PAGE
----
Senator Ted Cruz solidified his position as the only viable Republican candidate to take on Donald Trump, as five more states voted on Saturday night. Bernie Sanders, meanwhile, managed to stay in the Democratic race against Hillary Clinton.
The so-called "Super Saturday" contests provided a shot in the arm for both underdog campaigns, but didn't bring the 2016 presidential race any closer to a conclusion.
Kansas, Kentucky, Louisiana, and Maine held their Republican contests, while Democrats voted in Kansas, Louisiana, and Nebraska. The Democrats will also vote in Maine on Sunday.
Cruz picked up the first two wins of the night, taking Kansas first and then Maine. These were two huge upset victories over Trump, who was coming off of a wave of victories in the Super Tuesday primaries on March 1. Trump also had the endorsement of Maine Governor Paul LePage, who said the businessman would be "one of the greatest presidents."
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Cruz didn't just win in Kansas and Maine — he beat Trump in double-digit landslides in both states. Cruz won more than 48 percent of the vote in Kansas and more than 45 percent in Maine, compared to 23 percent and 33 percent, respectively, for Trump.
Still, the night was hardly a wash for Trump, who nabbed Louisiana as well as Kentucky, which had the biggest delegate counts of any of the states voting on Saturday. Once the full results are tallied, Trump will move forward with the most delegates of the night.
Cruz's strong performance further bolstered his oft-repeated talking point that he is the only Republican candidate with the proven ability to actually beat Trump in an election. Cruz has now won six states to Trump's 12, and has 295 total delegates after Super Saturday compared to Trump's 378. Senator Marco Rubio has won just one state and lags far behind in the delegate race with 123.
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Rubio had a particularly rough Saturday night, coming in third or last of all of the states that voted. In Maine, he failed to even meet the threshold of viability (which was 10 percent or about 1,800 votes), meaning he wasn't able to secure a single delegate there.
In a press conference Saturday night, Trump called on Rubio to drop out of the race.
But Rubio's dismal showing didn't seem to deter his campaign. His spokesperson, Alex Conant, said on Fox News that Rubio was going full steam ahead and focused on winning his home state of Florida on March 15, where he currently trails Trump by double-digits in recent polling.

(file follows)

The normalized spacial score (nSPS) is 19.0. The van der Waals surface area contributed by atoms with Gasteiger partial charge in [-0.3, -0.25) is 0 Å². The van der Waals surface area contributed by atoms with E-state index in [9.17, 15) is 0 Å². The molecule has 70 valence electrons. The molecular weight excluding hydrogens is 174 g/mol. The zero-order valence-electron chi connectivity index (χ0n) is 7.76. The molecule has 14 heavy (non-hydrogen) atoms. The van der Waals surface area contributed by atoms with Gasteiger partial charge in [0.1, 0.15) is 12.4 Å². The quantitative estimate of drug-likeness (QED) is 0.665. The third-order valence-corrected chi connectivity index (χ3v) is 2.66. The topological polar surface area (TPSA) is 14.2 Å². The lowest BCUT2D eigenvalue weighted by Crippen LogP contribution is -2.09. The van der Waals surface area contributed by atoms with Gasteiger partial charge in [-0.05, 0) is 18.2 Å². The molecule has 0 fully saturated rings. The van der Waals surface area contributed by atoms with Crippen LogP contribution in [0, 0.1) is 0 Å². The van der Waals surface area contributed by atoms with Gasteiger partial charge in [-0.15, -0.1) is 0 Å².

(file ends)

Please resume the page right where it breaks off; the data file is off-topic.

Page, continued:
"[We] feel really good about the map moving forward," Conant said. "And after we win the Florida primary, the map, the momentum and the money is going to be on our side."
Conant brushed off Cruz's victories, saying it only proved that he could win in rural caucus states. Rubio's spokesperson responded to Trump as well: "Trump knows that Marco has the momentum in Florida and is afraid because he knows losing those 99 delegates to Marco will be a turning point in this race," he said.
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On the Democratic side, Sanders' two wins on Saturday helped boost momentum for his campaign after rival Hillary Clinton swept up a number of southern states last week on Super Tuesday. But the former secretary of state ended the night with more than double the number of delegates nationally, with 1,121 total delegates to Sanders's 479. That tally includes "Super Delegates" who have already pledged to support Clinton at the Democratic convention but could still change their minds. Counting only pledged delegates, who vote based on the outcomes of the primaries and caucuses, Clinton leads Sanders by a narrower margin of 663 to 457.
On Saturday, Sanders won caucus contests in the mostly white states of Kansas and Nebraska after investing heavily in both contests, emerging with double-digits wins. The Sanders campaign blew Clinton out of the water by more than 30 points in Kansas on Saturday night.
But Clinton won the big prize, Louisiana, winning by nearly 50 points. Clinton took the state with 71 percent to Sanders' 23 percent, solidifying her strong support base among black voters, which helped propel her to a 50-point win in South Carolina last month and helped her to scoop up a handful of southern states on Super Tuesday.
Tomorrow, the Democratic candidates will face off at a debate in Flint, Michigan. During the debate, Maine voters will be wrapping up their Democratic caucuses, the results of which will likely be announced while both candidates are still on stage.
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The race could be tight in Maine, where only 30 Democratic delegates are up for grabs. It is near Sanders's home state of Vermont and saw record crowds turn up to Sanders rallies last summer. On the other hand, Clinton has the support of a number of prominent Maine Democrats, including former Governor John Baldacci and Maine House Speaker Mark Eves. Clinton previously lost the state to Barack Obama in the 2008 primaries.
Follow Liz Fields and Olivia Becker on Twitter: @lianzifields and @obecker928
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